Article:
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Birth Plans: What, Why, and How

by Jane Wangersky | September 25th, 2012 | Pregnancy
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A birth plan is a short document stating your preferences in choices you have during labor and just after the birth. It can be very useful to have these written down in one place, and not just for your own reference. As Pregnancy, Childbirth, and the Newborn (byPenny Simkin, April Bolding, Ann Keppler and Janelle Durham) says, “your nurses likely won’t know much about you before you arrive at the hospital in labor.”

There’s no standard form for a birth plan, though your doctor or hospital may have their own for you to fill out. If they don’t, you can follow the form of the sample birth plans in Pregnancy, Childbirth, and the Newborn or find one online. Whatever form you use, the book advises you to keep it to two pages and use bullet points.

A sample birth plan from the Department of Defense/VA Pregnancy and Childbirth Book goes through the choices in chronological order and checklist form. For example, you start by planning your environment — dim lights, music, aromatherapy (but no candles), etc. Next, you decide things like how mobile you want to be (I was walking around the room 20 minutes before my second child was born and was glad I had been), how the baby will be monitored, and what you will want for pain relief, medicinal or non-medicinal. That’s one area you may change your mind mid-stream.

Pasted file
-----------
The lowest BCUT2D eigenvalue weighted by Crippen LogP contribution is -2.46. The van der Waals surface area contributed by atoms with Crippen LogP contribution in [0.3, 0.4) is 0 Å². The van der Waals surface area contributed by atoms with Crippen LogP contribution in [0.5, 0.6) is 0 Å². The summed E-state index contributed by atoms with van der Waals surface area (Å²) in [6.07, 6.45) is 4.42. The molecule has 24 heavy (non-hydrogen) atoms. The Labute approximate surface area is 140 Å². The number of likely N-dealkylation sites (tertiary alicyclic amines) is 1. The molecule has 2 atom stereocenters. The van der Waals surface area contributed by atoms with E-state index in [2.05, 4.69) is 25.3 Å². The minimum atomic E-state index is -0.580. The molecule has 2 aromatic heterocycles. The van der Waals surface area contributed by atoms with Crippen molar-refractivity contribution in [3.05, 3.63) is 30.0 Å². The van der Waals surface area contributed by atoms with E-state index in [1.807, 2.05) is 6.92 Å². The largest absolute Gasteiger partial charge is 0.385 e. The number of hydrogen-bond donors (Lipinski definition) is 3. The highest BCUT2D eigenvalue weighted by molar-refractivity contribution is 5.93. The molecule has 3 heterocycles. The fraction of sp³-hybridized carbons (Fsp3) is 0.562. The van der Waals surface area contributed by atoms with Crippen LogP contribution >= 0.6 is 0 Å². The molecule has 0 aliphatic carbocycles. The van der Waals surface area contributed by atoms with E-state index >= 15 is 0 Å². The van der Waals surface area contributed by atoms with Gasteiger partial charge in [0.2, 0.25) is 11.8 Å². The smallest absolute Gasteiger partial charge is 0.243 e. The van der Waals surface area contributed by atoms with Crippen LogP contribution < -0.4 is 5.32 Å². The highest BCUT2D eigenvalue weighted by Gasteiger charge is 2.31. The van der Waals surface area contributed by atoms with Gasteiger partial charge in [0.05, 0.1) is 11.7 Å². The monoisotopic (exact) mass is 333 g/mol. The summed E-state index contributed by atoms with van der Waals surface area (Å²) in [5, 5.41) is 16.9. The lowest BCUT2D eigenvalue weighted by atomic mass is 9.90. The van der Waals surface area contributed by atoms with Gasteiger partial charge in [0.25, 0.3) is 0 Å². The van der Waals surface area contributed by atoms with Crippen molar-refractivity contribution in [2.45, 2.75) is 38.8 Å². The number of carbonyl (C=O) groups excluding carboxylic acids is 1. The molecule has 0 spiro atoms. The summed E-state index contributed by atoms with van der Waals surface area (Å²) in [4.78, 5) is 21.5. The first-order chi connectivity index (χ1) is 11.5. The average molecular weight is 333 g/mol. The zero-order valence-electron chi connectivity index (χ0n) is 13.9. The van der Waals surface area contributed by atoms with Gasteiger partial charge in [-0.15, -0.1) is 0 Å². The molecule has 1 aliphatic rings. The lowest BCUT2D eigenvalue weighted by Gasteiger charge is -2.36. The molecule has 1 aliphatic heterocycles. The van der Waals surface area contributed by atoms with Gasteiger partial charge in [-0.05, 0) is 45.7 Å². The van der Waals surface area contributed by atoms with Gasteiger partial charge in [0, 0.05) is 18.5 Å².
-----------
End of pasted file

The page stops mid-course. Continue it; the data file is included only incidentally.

The sample plan goes on to cover who you want in the room with you, whether you want a mirror to watch the birth (good luck seeing over your stomach, though), what position you want to take as you push, and what exactly should happen right after birth (do you want the baby cleaned up and checked, or given to you right away?) as well as many other things. It also covers your rooming arrangements in the hospital, and care for the baby all the way up to circumcision (or not).

There are a couple of things to remember about a birth plan: It’s not a binding contract. The hospital staff won’t necessarily be able to do everything the way you want it, for medical or other compelling reasons. The plan doesn’t restrict you, either — you can change your mind anytime.

Also, not all health care providers are on board with birth plans. They may have had bad experiences with overly restrictive or unrealistic birth plans. Whatever the reason, if your doctor,midwife, or hospital staff doesn’t like the idea, you’ll have to consider whether to drop it, try to persuade them, or switch to someone else.

If everyone’s on board, though, a birth plan can make things easier for all of you.

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